# Nillsons Electrical Circuits Confusion

I'm reading this book Nilssons electrical circuits and I'm beginning to get frustrated/confused on some of the circuit diagrams. For instance this simple circuit with resistors in series. I understand that with Kirchoffs laws the sum of two currents at a node = 0 fair. But what I don't understand is why the drawings are drawn how they are (see below)

How is it possible with these resistors in series that current could travel seemingly randomly in opposite directions. R1 moves forward then R2 moves backwards then forward again. It's just really confusing me because I don't see how the current in a series of resistors can flip flop directions. ## 1 Answer

Kirchoff's current law (KCL) says the algebraic sum of the currents into a node is zero. Since current is the delivery of charge per unit time the law is based on conservation of charge. If the algebraic sum were greater than zero, charge would be accumulating at the node. If negative, charge would be depleting at the node. KCL is usually applied to nodes involving 3 or more branches. You are free to assume any directions of current that you please, because if the analysis is done properly, it will tell you what the actual directions are.

The diagram above is a trivial application of the law. It is obvious that all the currents are clockwise given the polarity of the voltage source and only one loop. But it comes out that way if you apply the law to each node.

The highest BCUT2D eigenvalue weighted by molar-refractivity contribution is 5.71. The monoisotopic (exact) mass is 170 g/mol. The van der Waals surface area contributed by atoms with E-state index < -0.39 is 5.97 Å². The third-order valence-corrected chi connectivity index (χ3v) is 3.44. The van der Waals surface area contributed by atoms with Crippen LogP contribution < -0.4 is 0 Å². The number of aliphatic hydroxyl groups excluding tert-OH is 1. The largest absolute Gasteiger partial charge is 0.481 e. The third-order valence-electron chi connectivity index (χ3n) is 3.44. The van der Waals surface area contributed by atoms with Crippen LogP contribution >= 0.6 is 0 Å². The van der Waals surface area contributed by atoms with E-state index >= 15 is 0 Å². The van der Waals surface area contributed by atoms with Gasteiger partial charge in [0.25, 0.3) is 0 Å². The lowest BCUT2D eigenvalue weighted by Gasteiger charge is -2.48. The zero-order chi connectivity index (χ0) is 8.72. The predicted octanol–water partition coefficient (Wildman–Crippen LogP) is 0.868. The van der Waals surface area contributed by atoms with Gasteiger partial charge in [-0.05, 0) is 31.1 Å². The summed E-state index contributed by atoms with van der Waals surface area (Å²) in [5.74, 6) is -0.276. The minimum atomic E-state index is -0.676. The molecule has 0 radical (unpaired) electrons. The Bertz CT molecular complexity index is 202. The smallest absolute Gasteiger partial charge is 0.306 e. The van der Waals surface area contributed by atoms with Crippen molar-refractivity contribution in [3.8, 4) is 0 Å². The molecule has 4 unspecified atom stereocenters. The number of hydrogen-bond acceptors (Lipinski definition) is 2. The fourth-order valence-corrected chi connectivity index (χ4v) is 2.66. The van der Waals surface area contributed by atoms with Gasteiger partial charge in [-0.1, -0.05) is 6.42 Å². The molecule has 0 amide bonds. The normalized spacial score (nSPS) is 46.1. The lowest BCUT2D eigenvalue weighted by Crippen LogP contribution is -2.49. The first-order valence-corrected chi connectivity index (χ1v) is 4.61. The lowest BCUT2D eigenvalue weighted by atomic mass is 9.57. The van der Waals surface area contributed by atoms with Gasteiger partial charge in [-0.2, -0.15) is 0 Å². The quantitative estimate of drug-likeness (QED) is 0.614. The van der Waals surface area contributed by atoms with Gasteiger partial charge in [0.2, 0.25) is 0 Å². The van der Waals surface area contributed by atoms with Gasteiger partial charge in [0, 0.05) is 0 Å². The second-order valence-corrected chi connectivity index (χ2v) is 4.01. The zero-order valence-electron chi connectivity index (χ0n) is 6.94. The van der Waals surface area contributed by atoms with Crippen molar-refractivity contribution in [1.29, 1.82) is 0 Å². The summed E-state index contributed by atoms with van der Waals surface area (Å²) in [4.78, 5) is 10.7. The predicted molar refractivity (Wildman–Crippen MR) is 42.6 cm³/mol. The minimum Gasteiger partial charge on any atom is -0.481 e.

Nodes $$b$$ and $$g$$ violate the law unless one current of each pair is in the opposite direction. Nodes $$a$$, $$d$$, and $$f$$ do not violate the law; however the law does not say which direction the current flows. The currents at $$f$$ flow in the opposite direction to those in $$a$$ and $$d$$. However, we know that the direction for the current $$I_{S}$$ is correct because, by convention, current flows out of the positive terminal of the voltage source and there is only one voltage source in the circuit. Consequently, the actual direction of the currents at node f is opposite those shown. Then the direction of all currents will be the same.

Like I said, it is a trivial exercise in the case of this circuit, but not when nodes have multiple branches.

The same applies to Kirchoff's Voltage Law (KVL) or loop analysis. The directions of loop currents can be assumed arbitrarily, but the analysis will give the proper directions.

Hope this helps.